When I traveled to Japan, Project Fi connected me to the internet, Google Maps told me where to go, Google Translate filled in the gaps of my Japanese. Not only did tech change the way I traveled, it changed the digital landscape as I traveled.
Technology Makes it Easier to Travel
Even though I am learning how to speak Japanese, I am not fluent and knew I would need help getting around Japan. Fortunately, Google’s Project Fi (learn more about Project Fi here) kept me online in Japan. In the US, Project Fi combines T-mobile, Sprint, and US Cellular by switching to whichever network is faster in the background. Outside of the US, Project Fi connects to local carriers that have contracts with Google. I had great LTE service within five minutes of landing in Japan. The plan is also very affordable, just $20 for basic text and call services with $10 per gigabyte of data. The only downside to Project Fi is that it’s only available for Nexus phones at the moment.
Japan’s Unique Technology Culture
Train Travel: I was able to easily navigate Tokyo’s complex rail system using Google Maps. Trains dominate transportation in Japan. Shinkansen, or bullet trains, travel all over Japan and often leave on the second. They run every few minutes and can be boarded without a reservation.
Google Translate helped me to figure out what to order at restaurants that lacked menus with English or photos. I was also able to translate Japanese text by taking a photo of it with Google Translate.
The social media landscape is similar to the US, but Japan’s dominant social app is Line. It is a direct messaging app with similarities to Facebook. However, the biggest differences include not needing to confirm your identity (to the same degree as Facebook) and the app is optimized for messaging and purchasing themes and stickers.
Major entertainment brands from gaming, anime, and Disney have stickers and themes that people can purchase. Stickers are images or animated memes that people can send to friends. Popular sticker packs include Winnie the Pooh, My Neighbor Totoro, and Pokemon. Line also has several different ways to add friends that include shaking your device, scanning a QR code, or sharing a username. The app also does not require a password or email for the initial sign up, which makes getting started very easy.
For the Love of Pokemon
Like the US, Japan loves Pokemon Go. I walked into Kinshi park, near the center of Tokyo, at night to see hundreds of grown adults and teens playing Pokemon Go. Since Pokemon Go was released in the US a few weeks before it was released in Japan, my friend reached a high level before arriving in Japan. One the app was only released for a two days in Japan, my friend happened to show his level to several high school students. They were deeply impressed with his progression in the game and proclaimed that he was strong.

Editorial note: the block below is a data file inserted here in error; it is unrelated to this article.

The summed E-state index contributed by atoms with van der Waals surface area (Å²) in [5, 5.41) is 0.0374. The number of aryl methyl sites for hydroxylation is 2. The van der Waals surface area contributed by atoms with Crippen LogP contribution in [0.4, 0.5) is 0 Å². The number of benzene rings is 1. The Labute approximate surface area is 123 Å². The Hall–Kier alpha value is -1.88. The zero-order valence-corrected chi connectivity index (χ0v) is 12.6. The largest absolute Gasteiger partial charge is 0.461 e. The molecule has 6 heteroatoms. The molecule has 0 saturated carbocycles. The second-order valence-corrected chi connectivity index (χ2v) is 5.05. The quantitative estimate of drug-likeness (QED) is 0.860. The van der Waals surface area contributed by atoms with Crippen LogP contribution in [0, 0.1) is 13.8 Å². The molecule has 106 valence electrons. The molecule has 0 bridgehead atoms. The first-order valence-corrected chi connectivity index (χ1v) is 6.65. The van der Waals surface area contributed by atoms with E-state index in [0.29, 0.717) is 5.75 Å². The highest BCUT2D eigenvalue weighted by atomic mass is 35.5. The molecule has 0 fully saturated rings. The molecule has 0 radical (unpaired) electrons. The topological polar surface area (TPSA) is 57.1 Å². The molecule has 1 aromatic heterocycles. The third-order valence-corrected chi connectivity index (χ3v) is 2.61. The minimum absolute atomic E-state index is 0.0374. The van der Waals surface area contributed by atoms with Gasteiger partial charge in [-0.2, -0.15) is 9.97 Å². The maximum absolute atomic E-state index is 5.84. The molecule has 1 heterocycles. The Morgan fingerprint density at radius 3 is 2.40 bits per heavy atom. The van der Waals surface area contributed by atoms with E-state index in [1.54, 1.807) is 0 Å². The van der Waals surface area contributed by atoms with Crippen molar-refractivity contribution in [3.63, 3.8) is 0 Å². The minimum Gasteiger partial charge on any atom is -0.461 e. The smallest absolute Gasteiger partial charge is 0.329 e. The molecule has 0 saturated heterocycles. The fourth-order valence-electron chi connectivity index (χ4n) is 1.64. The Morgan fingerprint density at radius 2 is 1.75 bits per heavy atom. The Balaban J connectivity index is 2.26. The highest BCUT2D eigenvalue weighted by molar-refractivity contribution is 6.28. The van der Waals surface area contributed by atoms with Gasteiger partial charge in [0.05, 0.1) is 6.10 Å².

Relying on Cash
Japan is a cash society. When traveling in America, I use a slim wallet that holds about 5-7 cards. I do not carry cash. On the other hand, in Japan cash is an essential to purchasing food and goods at most places. It is possible to use train cards to pay for food and products at many places like convenience stores and vending machines.
As a traveler, it would be nice if all payment terminals gained compatibility with phone payment systems, like Android Pay and Apple Pay, resulting in a revolutionized payment structure.
It is theoretically possible to use a phone in public transportation. Tap your phone at the gate and you could be through the system with NFC technology.
We’re inching closer to this becoming a reality with modular smartphones, like Google’s Project Ara.
Technology Ubiquity Outside of Travel
California, Iowa, and Delaware are currently considering or experimenting with digital driver’s licenses. In the future, we may only need to carry an app that has your official government identification. Could this include digital passports someday?
My bet is that it will take a while. Even when I have a digital boarding pass for Air Canada, the staff often end up printing one out since it does not have the gate information. Although, Google Now has been pretty accurate about displaying gate and scheduling information when I am at the airport since it knows my flights by reading my email.
The greatest difficulty to that method is battery life. When I traveled around, I had to carry a heavy battery back to keep my phone charged. For phones to be dependable to carry all critical information, they need batteries that can handle days of constant use between charges. They also need to be slightly more rugged so they could be dropped on the ground or in water without breaking.
What are some of your favorite travel apps? How have they changed the way you travel?
Let us know in a comment below.